Spirit Control Hits Some Turbulence


Theaters do not feature reclining seats or tray tables or plastic-encased blankets. Your usher will not sport a natty uniform or pour you a club soda. Possibly the concession stand will offer peanuts, but these are not complimentary.

You’d never confuse a theater with an airplane. Yet in the dazzling opening scene of Beau Willimon’s Spirit Control at Manhattan Theatre Club, you feel yourself transported, inhabiting both the control tower at the St. Louis airport where Adam Wyatt (Jeremy Sisto) attempts to field a distress call and the cockpit of the distressed plane itself.

The scene begins as two air traffic controllers, Adam and Karl (Brian Hutchison), rib each other as they direct planes to various runways with quick bursts of numbers and letters and airport slang. But the scene alters abruptly when the voice of a panicked woman (Mia Barron) surges over the radio. “He’s not breathing,” she says of the pilot. “I think he’s having a heart attack.” Though the woman has never flown a plane before, Adam talks her through landing a Cessna, establishing rapport, easing her fears, providing her with straightforward instructions. What occurs in the next several minutes, which it would be churlish to reveal, will shadow the rest of Adam’s life.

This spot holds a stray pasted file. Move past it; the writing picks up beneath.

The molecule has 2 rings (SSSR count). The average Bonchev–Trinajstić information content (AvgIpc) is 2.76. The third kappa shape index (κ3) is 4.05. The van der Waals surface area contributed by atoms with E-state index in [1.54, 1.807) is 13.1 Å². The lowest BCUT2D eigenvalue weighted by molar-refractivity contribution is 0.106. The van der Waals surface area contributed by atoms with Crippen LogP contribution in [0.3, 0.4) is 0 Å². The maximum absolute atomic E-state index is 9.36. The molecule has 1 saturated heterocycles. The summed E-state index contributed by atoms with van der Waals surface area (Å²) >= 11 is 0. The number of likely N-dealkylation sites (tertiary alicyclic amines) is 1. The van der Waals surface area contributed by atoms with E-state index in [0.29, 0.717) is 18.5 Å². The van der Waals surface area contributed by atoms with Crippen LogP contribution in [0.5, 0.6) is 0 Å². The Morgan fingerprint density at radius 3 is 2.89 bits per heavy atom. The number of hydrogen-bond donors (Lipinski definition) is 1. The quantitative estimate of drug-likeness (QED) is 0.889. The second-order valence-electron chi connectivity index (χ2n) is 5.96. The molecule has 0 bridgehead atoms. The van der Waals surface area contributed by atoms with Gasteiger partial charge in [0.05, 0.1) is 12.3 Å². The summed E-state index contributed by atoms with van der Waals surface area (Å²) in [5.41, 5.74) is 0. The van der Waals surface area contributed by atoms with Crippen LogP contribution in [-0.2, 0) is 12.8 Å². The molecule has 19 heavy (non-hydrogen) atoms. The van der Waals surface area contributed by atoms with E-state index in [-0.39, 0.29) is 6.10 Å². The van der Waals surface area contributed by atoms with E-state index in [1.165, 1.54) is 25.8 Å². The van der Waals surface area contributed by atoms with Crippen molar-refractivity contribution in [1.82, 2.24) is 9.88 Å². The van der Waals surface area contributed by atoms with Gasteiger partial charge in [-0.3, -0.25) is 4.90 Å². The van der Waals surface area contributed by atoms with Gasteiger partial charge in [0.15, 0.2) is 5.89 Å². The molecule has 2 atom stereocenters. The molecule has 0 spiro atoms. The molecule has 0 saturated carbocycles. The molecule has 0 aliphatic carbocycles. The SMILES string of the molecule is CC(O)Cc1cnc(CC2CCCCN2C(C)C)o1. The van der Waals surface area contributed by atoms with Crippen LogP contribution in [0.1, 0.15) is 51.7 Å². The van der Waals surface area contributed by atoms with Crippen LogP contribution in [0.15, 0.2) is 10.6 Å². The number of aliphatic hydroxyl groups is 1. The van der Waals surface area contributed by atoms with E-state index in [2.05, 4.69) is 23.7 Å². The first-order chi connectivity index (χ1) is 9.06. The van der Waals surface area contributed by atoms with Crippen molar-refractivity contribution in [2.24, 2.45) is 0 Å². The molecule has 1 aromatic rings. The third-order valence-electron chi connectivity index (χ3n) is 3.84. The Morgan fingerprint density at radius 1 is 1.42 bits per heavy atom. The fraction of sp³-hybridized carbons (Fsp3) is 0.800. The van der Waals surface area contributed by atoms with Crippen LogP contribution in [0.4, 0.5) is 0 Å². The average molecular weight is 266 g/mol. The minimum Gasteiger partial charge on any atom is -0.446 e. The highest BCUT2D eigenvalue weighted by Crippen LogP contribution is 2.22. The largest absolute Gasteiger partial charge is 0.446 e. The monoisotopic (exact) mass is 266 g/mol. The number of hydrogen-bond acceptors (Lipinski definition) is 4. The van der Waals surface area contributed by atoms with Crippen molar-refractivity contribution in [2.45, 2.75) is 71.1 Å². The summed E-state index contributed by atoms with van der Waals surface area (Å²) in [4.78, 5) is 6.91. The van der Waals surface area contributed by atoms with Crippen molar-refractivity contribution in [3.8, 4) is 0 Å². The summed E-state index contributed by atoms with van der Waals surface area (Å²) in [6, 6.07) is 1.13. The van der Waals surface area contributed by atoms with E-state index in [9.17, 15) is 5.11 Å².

Unfortunately, the remainder of the play, which charts Adam’s decline over 25 years, never climbs to anywhere near the level of Willimon’s thrilling opener. Dialogue becomes strained and formulaic, the narrative diffuse. Just as in his earlier play Farragut North, Willimon’s scenes between men far exceed those involving women, who come across as mere male fantasies—precisely what some of them are. Sisto, as an average guy forced to confront the unknowable, gives a powerful performance. The other roles are severely underwritten. Instead of helping his actors to flesh them out, director Henry Wishcamper has instead busied himself with infelicitous stage pictures and useless video sequences.

The first 20 minutes of Spirit Control promise something special in the air. The rest is one slow crash landing.